Japan 2012; An epic adventure post 3

After my early awakening, and waiting for others to get up, I had an amazing breakfast of vanilla yogurt, milk and a banana. I then played blocks with Ayana and Atsushi, and we had a great time making “sandwiches” with a sandwich set that they had. After playing with the kids for a while, it was time for Ayana to go to school. Yatchan had already gone to work, because he has to ride the trains for about an hour to get to work, but Catherine and Atsushi and I walked Ayana to the bus stop. It was a good chance for me to get the lay of the land around the house, and to chat with Catherine about various aspects of life in Japan. One thing that I learned was that kids in Japan have to walk to school, often long distances, without parents. That starts after they are finished kindergarten. But the Japanese kids have specific walking groups of kids, all different ages, that look out for each other. At the bus stop was the first time I experienced Japanese speaking people talking to other Japanese speaking people! At first, I didn’t think that I would be able to pick it up at all, but I was wrong.
Walking around, I noticed how many vending machines there are outside. There are machines selling drinks, cigarettes, alcohol, toys, umbrellas, almost anything! I suppose that the reason we don’t have so many vending machines in Canada is that it gets to cold to keep them outside in the winter, but that’s not a problem where Catherine lives (Saitama, Japan, near Tokyo).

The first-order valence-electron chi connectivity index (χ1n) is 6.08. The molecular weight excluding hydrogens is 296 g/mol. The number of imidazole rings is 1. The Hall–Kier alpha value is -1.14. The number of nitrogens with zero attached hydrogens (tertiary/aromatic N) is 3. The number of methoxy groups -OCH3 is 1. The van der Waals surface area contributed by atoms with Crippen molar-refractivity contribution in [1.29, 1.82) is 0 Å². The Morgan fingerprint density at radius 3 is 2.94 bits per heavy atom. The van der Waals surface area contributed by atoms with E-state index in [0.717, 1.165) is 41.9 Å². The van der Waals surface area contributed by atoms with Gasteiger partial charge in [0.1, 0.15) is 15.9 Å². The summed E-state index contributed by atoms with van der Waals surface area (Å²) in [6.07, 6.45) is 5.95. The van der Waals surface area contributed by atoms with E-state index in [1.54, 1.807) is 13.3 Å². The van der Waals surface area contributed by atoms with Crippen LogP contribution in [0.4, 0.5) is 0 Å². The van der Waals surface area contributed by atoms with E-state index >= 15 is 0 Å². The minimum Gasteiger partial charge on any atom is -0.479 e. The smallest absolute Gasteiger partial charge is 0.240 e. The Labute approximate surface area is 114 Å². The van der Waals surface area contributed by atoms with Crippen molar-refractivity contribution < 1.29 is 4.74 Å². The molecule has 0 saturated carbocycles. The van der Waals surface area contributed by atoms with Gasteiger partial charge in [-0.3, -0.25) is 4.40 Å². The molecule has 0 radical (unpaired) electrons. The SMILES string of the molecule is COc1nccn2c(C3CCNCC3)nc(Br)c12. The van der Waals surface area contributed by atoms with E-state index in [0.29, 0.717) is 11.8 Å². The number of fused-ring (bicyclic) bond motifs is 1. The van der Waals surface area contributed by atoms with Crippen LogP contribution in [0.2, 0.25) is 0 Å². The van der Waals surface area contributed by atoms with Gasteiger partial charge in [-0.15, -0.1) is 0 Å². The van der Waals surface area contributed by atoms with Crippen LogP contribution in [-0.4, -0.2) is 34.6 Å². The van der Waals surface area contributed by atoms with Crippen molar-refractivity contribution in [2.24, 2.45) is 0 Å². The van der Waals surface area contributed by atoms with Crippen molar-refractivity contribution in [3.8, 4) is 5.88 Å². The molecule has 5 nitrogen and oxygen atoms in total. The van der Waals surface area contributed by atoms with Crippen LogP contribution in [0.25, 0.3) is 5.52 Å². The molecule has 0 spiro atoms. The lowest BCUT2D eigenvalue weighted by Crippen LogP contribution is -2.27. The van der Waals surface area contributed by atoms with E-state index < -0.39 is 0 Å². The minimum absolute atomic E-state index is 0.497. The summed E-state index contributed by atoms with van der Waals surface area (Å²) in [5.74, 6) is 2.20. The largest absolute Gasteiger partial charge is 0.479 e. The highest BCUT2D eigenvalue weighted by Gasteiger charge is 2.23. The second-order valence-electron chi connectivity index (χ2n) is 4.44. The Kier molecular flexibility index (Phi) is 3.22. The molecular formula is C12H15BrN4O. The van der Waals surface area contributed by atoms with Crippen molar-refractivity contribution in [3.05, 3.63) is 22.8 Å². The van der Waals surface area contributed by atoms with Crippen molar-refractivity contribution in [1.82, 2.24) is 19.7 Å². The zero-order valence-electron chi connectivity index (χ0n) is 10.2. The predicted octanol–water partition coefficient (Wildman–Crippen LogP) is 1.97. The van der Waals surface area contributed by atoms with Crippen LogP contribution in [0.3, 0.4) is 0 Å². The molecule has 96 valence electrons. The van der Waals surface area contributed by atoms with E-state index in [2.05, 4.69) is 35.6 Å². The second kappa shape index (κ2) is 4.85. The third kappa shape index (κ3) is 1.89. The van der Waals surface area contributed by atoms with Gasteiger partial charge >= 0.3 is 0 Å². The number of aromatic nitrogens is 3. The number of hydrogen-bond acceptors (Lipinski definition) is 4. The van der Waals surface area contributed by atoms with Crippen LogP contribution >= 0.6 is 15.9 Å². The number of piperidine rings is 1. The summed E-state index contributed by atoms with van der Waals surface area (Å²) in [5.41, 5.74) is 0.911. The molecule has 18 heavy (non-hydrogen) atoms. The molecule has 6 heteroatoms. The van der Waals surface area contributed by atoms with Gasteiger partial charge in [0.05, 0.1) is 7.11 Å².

After taking Ayana to the bus stop, I went with Catherine and Atsushi to Catherine’s first English lesson. The women that were taking the lesson were very interested in Canada and my life back home, and I tried my best to explain, with a lot of help from Catherine! I played with Atsushi until the lesson was over, and then we walked home to enjoy left over spaghetti and ham and cheese sandwiches. After lunch, we all had some down time, and I texted my friends in Canada. During that time, there was an earth quake! It was very small, but till scared me! I had never experienced anything like it before.
A bit later in the afternoon, we picked up Ayana from the bus stop, and headed to the Shukijo, a building next to a park that Catherine rented for her English lessons. I played with Atsushi and Ayana while Catherine taught two more classes.
Once the classes were over, we had a great supper at home of rice and Oden. I fell asleep around nine, and slept great!

Thanks for reading! I will try to post again tomorrow.



3 responses to this post.

  1. Posted by jacquee on February 10, 2013 at 1:54 am

    WOW!! 2nd day there & already an earthquake, irreguardless of how small!! I would have been shaking in more than my boots! Are the children taught at an early age of what to do if there is a bigger one? What is oden? You’ve got me riveted now. Excited to hear what will come. peace J


  2. Haha yes it was by scary for me, but also pretty exciting! I am glad you are liking it!!
    Oden is a Japanese dish including eggs, veggies and I think some meat.


  3. And yes, children are taught about earthquakes


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